Pancreatic Cancer Action increased its income by 141 per cent as a result of its “I wish I had breast cancer” campaign, despite not asking for money, its chief executive told an audience of fundraising experts last week.
The charity faced criticism in February last year after it ran a series of shocking images of people with pancreatic cancer as part of the campaign, against slogans such as “I wish I had breast cancer”, in order to highlight the seriousness of the disease and the low chances of survival.
Ali Stunt, chief executive of Pancreatic Cancer Action, told the Fundraising Live conference, run by Fundraising magazine and Civil Society Media, that monthly donations to the charity increased substantially, even though the charity decided before they launched the campaign that they would not ask for money.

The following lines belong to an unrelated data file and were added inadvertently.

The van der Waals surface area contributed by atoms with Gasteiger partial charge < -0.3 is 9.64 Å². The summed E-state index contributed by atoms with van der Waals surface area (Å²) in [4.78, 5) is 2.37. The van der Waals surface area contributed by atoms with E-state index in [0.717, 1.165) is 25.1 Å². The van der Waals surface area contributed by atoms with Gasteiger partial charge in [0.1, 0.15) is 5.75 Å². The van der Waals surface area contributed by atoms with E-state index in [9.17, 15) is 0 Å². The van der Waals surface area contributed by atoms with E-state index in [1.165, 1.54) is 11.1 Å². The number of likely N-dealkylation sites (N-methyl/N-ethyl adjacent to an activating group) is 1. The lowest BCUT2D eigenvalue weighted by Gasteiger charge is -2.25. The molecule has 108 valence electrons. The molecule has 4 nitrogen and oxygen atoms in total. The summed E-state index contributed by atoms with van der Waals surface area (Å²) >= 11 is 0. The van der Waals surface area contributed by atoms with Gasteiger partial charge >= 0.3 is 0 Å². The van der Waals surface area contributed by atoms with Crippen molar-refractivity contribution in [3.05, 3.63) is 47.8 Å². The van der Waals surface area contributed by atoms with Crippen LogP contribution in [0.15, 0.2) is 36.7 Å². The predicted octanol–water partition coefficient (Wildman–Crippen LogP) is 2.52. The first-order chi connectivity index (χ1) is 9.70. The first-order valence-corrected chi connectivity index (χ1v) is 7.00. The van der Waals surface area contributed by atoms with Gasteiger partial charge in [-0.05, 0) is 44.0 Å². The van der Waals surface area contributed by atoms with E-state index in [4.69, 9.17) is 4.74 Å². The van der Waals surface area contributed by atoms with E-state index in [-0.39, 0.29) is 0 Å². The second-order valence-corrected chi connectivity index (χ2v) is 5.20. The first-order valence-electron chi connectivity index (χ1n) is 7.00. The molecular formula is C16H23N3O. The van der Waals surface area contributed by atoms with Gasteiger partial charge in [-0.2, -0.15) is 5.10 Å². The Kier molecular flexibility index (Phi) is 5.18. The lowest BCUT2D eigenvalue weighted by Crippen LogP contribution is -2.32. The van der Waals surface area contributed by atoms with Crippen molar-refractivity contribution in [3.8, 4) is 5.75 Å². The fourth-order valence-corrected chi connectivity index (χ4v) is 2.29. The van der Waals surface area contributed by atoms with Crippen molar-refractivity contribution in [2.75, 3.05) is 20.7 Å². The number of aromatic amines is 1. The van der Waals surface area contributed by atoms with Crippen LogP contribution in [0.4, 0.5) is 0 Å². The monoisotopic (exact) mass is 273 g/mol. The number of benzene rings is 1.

“We couldn’t go out with such a strong strapline and ask for money at the same time,” she said. “So we decided that we were going to disconnect the fundraising from that campaign.”
But despite that, in the twelve months after the campaigns income rose by 141 per cent.
She said: “So it worked for us, but we didn’t ask for money.”
*credit verbatim via Alice Sharman and civilsociety.co.uk